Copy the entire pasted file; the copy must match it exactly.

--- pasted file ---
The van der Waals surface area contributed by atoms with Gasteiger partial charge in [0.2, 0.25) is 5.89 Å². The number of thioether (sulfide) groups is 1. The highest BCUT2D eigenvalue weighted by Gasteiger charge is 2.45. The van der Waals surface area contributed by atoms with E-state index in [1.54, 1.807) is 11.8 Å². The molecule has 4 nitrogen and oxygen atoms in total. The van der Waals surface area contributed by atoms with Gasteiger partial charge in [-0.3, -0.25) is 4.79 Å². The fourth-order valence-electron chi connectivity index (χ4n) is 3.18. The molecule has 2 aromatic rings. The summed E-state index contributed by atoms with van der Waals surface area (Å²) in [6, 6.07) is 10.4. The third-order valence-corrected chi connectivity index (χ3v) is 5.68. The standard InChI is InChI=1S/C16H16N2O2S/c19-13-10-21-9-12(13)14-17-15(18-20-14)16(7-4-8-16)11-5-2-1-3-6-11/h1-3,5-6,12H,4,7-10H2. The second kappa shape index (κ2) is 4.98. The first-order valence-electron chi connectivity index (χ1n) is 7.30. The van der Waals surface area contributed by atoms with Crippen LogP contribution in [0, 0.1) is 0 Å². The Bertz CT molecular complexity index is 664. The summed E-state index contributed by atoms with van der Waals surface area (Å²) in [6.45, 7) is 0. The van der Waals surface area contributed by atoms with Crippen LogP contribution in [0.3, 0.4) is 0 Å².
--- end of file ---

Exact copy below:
The van der Waals surface area contributed by atoms with Gasteiger partial charge in [0.2, 0.25) is 5.89 Å². The number of thioether (sulfide) groups is 1. The highest BCUT2D eigenvalue weighted by Gasteiger charge is 2.45. The van der Waals surface area contributed by atoms with E-state index in [1.54, 1.807) is 11.8 Å². The molecule has 4 nitrogen and oxygen atoms in total. The van der Waals surface area contributed by atoms with Gasteiger partial charge in [-0.3, -0.25) is 4.79 Å². The fourth-order valence-electron chi connectivity index (χ4n) is 3.18. The molecule has 2 aromatic rings. The summed E-state index contributed by atoms with van der Waals surface area (Å²) in [6, 6.07) is 10.4. The third-order valence-corrected chi connectivity index (χ3v) is 5.68. The standard InChI is InChI=1S/C16H16N2O2S/c19-13-10-21-9-12(13)14-17-15(18-20-14)16(7-4-8-16)11-5-2-1-3-6-11/h1-3,5-6,12H,4,7-10H2. The second kappa shape index (κ2) is 4.98. The first-order valence-electron chi connectivity index (χ1n) is 7.30. The van der Waals surface area contributed by atoms with Crippen LogP contribution in [0, 0.1) is 0 Å². The Bertz CT molecular complexity index is 664. The summed E-state index contributed by atoms with van der Waals surface area (Å²) in [6.45, 7) is 0. The van der Waals surface area contributed by atoms with Crippen LogP contribution in [0.3, 0.4) is 0 Å².